Boston, MA — As TFTP has consistently reported, police officers in the United States have an exceedingly higher rate of domestic violence than any other occupation. The average rate of domestic violence among most families in America is around 10%. As the National Center for Women and Policing points out, two studies have found that at least 40% of police officer families experience domestic violence. That is a four-fold increase.
This number is likely far higher due to the fact that much of this abuse goes unreported and is covered up. A recent report out of the Boston Globe shows just how bad this problem is.
Last month, two high profile top cops made the news over allegations of domestic violence. According to the Globe:
Last month, newly appointed Boston Police Commissioner Dennis White was abruptly placed on paid leave after details surfaced of a 1999 allegation that he had pushed and threatened to shoot his then-wife, who is also an officer. Just four days earlier, a veteran State Police supervisor, Sergeant Bryan Erickson, was jailed in New Hampshire, accused of choking and headbutting a woman — as well as leading police on a high-speed chase from the scene.
These cases sparked the interest of the Globe who dug deeper and found that they are anything but isolated. But even more worrisome is that in most instances of domestic violence, the officers face no discipline much less criminal charges.
According to the report, “of the dozens of State Police and Boston police officers who have been investigated over the past decade for domestic-abuse-related offenses, more than half have gone entirely undisciplined, records show — while some have remained on the job despite multiple allegations against them.”
But it gets worse, even when female cops complain that their husband cops beat them, this was ignored as well.
The Globe’s investigators contacted Lou Reiter, a policing consultant and former deputy police chief with the Los Angeles Police Department, who confirmed this problem is rife from coast to coast.
“Most departments,” explained Reiter, “want to just shut their eyes and cover their ears.”
According to the Globe:
Since 2010, the BPD’s internal affairs unit has investigated at least 68 cases of alleged domestic violence against officers, according to figures provided by the department. Of those, just 22 — or less than a third — have been sustainedby internal investigators, with nine cases currently pending.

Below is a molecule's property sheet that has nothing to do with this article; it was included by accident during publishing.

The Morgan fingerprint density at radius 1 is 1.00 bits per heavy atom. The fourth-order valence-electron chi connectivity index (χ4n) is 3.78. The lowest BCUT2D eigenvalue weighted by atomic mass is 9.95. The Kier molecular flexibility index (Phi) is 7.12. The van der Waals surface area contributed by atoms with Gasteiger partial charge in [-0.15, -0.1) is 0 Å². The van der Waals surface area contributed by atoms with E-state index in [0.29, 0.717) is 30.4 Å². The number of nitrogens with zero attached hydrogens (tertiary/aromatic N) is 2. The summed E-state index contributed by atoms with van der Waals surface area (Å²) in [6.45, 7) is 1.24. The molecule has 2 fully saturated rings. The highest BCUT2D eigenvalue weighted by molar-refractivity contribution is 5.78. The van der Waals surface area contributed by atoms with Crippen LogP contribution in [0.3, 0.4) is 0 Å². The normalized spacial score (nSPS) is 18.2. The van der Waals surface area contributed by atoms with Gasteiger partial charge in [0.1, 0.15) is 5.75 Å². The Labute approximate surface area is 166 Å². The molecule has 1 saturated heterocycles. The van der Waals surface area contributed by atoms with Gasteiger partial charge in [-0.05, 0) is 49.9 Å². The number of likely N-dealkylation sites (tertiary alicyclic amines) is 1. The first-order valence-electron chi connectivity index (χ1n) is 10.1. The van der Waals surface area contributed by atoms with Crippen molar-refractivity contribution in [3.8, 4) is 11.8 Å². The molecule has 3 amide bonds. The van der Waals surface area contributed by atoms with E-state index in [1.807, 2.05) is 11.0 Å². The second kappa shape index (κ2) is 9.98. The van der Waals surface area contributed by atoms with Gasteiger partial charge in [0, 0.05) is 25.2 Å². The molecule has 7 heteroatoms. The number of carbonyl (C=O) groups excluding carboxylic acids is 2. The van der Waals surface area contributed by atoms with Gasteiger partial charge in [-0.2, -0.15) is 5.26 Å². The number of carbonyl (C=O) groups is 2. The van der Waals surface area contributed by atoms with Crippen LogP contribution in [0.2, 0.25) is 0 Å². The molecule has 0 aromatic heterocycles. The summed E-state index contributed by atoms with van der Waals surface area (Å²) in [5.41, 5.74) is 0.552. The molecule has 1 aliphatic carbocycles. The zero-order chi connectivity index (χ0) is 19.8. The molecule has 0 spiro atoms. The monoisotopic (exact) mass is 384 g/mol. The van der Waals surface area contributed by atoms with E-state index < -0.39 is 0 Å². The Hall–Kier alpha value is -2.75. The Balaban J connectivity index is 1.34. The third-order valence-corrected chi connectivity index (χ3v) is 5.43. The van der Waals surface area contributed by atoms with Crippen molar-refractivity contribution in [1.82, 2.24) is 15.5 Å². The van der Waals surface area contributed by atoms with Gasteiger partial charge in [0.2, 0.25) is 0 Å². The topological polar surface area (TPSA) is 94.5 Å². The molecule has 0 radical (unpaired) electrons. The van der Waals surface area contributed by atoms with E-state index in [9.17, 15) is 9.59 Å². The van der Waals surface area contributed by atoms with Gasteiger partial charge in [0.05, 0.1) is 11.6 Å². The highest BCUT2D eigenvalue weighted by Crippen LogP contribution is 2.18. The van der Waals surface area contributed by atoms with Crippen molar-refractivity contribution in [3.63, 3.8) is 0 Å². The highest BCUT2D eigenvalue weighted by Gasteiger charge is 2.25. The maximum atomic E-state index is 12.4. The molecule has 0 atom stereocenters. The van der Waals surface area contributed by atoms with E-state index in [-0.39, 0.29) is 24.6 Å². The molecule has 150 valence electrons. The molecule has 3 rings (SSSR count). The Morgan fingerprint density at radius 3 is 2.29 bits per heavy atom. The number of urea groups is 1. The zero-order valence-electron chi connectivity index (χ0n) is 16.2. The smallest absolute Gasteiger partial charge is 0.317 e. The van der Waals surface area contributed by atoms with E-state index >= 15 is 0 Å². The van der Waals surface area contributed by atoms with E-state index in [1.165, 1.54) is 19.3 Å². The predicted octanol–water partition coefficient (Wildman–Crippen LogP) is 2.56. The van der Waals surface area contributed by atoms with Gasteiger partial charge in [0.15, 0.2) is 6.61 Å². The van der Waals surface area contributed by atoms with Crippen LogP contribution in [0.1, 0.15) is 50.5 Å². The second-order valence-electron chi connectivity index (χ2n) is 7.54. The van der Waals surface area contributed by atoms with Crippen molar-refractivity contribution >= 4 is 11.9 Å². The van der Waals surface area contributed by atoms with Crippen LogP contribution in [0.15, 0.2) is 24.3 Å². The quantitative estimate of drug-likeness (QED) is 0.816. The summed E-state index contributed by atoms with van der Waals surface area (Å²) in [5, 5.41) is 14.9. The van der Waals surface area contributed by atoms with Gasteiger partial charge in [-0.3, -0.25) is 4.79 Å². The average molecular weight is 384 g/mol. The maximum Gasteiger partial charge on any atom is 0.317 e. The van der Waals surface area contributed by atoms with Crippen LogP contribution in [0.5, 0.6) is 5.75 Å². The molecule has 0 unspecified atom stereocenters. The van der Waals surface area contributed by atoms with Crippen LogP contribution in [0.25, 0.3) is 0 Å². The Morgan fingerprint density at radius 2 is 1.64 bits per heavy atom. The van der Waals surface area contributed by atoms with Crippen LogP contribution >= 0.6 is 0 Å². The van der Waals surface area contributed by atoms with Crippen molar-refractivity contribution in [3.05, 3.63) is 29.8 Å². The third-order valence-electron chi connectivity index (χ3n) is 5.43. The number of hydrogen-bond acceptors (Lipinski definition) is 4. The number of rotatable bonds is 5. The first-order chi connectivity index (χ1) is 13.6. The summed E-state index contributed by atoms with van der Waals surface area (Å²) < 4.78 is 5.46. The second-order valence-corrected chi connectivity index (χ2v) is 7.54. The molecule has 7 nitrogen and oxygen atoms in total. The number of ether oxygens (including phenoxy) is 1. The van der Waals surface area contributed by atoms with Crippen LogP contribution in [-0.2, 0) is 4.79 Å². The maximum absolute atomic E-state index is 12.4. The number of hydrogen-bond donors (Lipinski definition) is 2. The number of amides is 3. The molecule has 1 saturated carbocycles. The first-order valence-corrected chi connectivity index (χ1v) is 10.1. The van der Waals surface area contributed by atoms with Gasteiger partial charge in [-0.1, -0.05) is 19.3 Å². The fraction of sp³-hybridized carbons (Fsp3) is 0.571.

Only two Boston police officers have been fired for domestic-violence-related offenses in the last decade, and one of those was later reinstated through the Civil Service Commission.
As TFTP has previously pointed out, other reports have found similar inaction within other departments. In 2017, a report by a government-appointed watchdog group found that most of the time, abusive officers who commit these crimes, do so with seeming impunity. The above investigation from the Globe is a perfect example of why that is so.
A study conducted by the Domestic Violence Task Force called Domestic Violence in the Los Angeles Police Department: How Well Does the Los Angeles Police Department Police Its Own? revealed that performance evaluations of cops with a history of domestic violence are largely unaffected. The study of the LAPD examined 91 cases in which an allegation of domestic violence was sustained against an officer.
- Over three-fourths of the time, this sustained allegation was not mentioned in the officer’s performance evaluation.
- Twenty-six of these officers (29%) were promoted, including six who were promoted within two years of the incident.
The report concluded that “employees with sustained allegations were neither barred from moving to desired positions nor transferred out of assignments that were inconsistent with the sustained allegation.”
Sadly, it is estimated that many of the abused women never come forward as they know the likely result — which is getting shamed by the department for reporting it and potentially more abuse.
Police possess a skill set that can make them “particularly good abusers,” said Leigh Goodmark, director of the Gender Violence Clinic at Maryland Carey School of Law.
As the Globe points out, “officers are taught how to command, control, restrain, and track people. Their badge grants them credibility and unique access to the criminal justice system, where they have relationships with prosecutors, judges, and social workers — as well as their fellow officers. That stature and implicit power can frighten victims into silence.”
“They’re terrified” of calling the police, said Philip Stinson, a former officer and current criminal justice professor at Bowling Green State University in Ohio. “Because it’ll be his buddies that come out.”
Diane Wetendorf, a specialist on police abuse, points out, in her handbook, exactly why these victims are terrified.
If your abuser is an officer of the law, you may be afraid to:
- Call the police — He is the police.
- Go to a shelter — He knows where the shelters are located.
- Have him arrested — Responding officers may invoke the code of silence.
- Take him to court — It’s your word against that of an officer, and he knows the system.
- Drop the charges — You could lose any future credibility and protection.
- Seek a conviction — He will probably lose his job and retaliate against you.
These fears can make someone feel incredibly trapped and feel like there is no way out. If you or someone you know is a victim of this type of abuse we encourage you to no longer remain silent. As long as people go unpunished for their abuse, they will continue to dole it out. Leave the county, report it to the federal government, and get as far away from them as you can.
If you or someone you know is a victim of domestic violence, you can seek help at the National Domestic Violence Hotline website or by calling 1-800-799-7233.
Article posted with permission from Matt Agorist
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